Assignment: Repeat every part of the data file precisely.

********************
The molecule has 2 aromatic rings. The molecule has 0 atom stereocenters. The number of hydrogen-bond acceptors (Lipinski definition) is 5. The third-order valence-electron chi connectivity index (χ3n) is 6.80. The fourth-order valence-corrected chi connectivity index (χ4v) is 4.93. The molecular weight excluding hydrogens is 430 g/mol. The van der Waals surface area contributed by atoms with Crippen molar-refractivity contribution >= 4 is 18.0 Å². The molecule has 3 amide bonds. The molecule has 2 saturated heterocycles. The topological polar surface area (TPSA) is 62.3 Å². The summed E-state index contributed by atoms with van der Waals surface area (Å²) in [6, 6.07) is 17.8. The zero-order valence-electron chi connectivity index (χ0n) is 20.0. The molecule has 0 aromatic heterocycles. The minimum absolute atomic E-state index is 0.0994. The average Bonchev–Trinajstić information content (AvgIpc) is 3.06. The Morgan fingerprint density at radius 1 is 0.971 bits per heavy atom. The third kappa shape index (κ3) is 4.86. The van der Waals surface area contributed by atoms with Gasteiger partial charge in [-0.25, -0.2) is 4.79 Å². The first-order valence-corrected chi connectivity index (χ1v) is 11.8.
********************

The molecule has 2 aromatic rings. The molecule has 0 atom stereocenters. The number of hydrogen-bond acceptors (Lipinski definition) is 5. The third-order valence-electron chi connectivity index (χ3n) is 6.80. The fourth-order valence-corrected chi connectivity index (χ4v) is 4.93. The molecular weight excluding hydrogens is 430 g/mol. The van der Waals surface area contributed by atoms with Crippen molar-refractivity contribution >= 4 is 18.0 Å². The molecule has 3 amide bonds. The molecule has 2 saturated heterocycles. The topological polar surface area (TPSA) is 62.3 Å². The summed E-state index contributed by atoms with van der Waals surface area (Å²) in [6, 6.07) is 17.8. The zero-order valence-electron chi connectivity index (χ0n) is 20.0. The molecule has 0 aromatic heterocycles. The minimum absolute atomic E-state index is 0.0994. The average Bonchev–Trinajstić information content (AvgIpc) is 3.06. The Morgan fingerprint density at radius 1 is 0.971 bits per heavy atom. The third kappa shape index (κ3) is 4.86. The van der Waals surface area contributed by atoms with Gasteiger partial charge in [-0.25, -0.2) is 4.79 Å². The first-order valence-corrected chi connectivity index (χ1v) is 11.8.